So You Want to Be a US Citizen
When Congress enacted the Immigration and Nationality Act (INA), they established naturalization, the process by which foreign citizens or nationals could be granted U.S. citizenship. Here are some common questions about the process:
How can I qualify for citizenship through naturalization?You must be at least 18 years old.
You have been a lawful permanent resident for five years OR you are married to a U.S. citizen, received your green card through a USC, and have been a lawful permanent resident for three years.
You never deserted from the U.S. armed forces.
You exhibit good moral character.
You have been physically present in the United States for 30 months out of the previous five years -- three years if you're married to a U.S. citizen -- prior to applying for citizenship.
You can read, write, and speak basic English, are familiar with the fundamentals of U.S. history, and can pass the civics test.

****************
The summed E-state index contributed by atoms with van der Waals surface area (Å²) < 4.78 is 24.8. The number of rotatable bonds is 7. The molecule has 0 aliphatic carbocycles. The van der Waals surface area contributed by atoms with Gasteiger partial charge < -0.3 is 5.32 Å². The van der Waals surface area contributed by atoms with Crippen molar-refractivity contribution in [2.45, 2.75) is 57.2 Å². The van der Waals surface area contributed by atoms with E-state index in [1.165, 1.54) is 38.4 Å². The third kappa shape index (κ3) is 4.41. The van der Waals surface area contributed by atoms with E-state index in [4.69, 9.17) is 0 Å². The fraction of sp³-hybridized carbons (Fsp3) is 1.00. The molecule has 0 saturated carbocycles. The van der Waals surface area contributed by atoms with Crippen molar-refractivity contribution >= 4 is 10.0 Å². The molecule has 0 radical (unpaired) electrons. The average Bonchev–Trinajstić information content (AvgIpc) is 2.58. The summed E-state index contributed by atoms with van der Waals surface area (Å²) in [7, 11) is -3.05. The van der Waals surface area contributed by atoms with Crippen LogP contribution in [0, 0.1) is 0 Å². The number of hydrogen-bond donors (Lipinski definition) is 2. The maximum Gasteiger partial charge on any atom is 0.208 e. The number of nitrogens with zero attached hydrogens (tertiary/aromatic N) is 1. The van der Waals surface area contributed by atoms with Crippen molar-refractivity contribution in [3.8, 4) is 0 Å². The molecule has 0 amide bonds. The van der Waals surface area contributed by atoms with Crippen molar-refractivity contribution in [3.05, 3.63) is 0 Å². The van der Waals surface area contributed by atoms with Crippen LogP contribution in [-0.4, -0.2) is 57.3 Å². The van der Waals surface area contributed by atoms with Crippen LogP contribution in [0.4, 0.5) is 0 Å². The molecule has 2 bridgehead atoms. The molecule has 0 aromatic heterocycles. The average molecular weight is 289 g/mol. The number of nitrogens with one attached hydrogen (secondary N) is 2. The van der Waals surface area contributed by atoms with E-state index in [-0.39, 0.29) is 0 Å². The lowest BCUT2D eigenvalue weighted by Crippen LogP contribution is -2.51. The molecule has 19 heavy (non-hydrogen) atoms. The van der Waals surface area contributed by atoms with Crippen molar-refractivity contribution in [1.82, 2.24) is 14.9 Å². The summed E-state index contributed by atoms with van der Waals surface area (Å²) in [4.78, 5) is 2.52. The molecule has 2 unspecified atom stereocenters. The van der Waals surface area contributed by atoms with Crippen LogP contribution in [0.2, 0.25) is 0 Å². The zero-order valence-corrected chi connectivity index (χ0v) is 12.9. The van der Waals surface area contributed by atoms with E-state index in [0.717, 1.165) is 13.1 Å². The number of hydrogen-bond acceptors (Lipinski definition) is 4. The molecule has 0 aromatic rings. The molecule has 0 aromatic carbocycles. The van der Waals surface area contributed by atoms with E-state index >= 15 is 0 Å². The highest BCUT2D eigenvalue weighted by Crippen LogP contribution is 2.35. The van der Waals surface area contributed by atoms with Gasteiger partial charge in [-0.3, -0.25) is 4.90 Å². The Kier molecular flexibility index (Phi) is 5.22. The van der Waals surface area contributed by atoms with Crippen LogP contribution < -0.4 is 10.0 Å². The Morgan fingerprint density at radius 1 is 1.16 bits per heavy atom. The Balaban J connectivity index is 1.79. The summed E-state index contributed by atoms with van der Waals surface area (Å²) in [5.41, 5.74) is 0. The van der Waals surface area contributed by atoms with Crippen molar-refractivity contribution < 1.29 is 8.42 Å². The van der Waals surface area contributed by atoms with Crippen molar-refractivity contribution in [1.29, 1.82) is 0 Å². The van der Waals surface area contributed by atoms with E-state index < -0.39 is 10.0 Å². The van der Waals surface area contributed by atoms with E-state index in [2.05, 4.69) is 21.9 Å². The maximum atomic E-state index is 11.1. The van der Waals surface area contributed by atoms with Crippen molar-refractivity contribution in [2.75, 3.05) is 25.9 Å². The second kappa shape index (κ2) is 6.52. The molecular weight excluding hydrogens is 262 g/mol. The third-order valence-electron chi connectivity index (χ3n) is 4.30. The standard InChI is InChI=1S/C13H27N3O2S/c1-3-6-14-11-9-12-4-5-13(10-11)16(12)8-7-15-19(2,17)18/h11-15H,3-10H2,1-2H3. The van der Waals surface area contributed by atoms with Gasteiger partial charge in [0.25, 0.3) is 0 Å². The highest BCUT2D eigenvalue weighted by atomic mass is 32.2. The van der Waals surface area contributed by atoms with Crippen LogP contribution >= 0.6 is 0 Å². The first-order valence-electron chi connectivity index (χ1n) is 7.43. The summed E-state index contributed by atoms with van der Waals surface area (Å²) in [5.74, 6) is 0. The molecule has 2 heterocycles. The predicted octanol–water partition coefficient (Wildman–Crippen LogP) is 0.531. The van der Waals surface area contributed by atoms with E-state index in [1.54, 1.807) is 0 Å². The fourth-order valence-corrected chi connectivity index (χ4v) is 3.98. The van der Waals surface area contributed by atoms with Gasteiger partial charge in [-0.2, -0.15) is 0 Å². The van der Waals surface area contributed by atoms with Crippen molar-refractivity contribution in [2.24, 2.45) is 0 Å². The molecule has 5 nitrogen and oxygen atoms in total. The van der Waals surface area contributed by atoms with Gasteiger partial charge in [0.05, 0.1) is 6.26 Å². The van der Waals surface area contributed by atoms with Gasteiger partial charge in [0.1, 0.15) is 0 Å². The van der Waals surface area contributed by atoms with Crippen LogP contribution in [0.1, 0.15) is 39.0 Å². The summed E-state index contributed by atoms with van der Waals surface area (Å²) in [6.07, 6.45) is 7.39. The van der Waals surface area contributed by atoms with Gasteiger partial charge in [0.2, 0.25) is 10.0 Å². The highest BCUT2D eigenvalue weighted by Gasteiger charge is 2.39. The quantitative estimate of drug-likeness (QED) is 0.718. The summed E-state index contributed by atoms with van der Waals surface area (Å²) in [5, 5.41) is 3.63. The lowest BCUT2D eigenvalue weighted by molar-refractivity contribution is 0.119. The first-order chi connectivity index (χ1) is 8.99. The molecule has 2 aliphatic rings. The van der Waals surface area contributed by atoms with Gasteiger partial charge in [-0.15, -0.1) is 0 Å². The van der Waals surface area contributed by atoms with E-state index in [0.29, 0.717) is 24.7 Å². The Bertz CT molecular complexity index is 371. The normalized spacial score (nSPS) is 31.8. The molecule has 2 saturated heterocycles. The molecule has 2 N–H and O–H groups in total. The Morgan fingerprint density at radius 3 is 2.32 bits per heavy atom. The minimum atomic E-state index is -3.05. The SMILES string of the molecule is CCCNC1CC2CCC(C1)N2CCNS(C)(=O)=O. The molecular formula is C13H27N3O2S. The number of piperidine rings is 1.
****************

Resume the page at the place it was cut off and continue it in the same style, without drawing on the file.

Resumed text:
You understand and are willing to take an oath of allegiance to the United States and support the Constitution.
What if I have an old criminal conviction?Some criminal convictions over five years old may not disqualify you from naturalization, though you want to contact a lawyer to know for sure.
Do I have to take the civics test in English?If you are over the age of 50 and have lived in the U.S. for at least 20 years since becoming a lawful permanent resident, or you're over the age of 55 and have lived in the U.S. for at least 15 years since becoming a lawful permanent resident, then you can take the civics test in your native language.
What if I have a disability that prevents me from passing the civics test?You must have a doctor complete and sign a Medical Certification for Disability Exceptions to qualify.
The best way to determine your eligibility is to contact Belmonte Law Firm. We can schedule a free consultation with an immigration attorney to discuss your situation and figure out your next steps.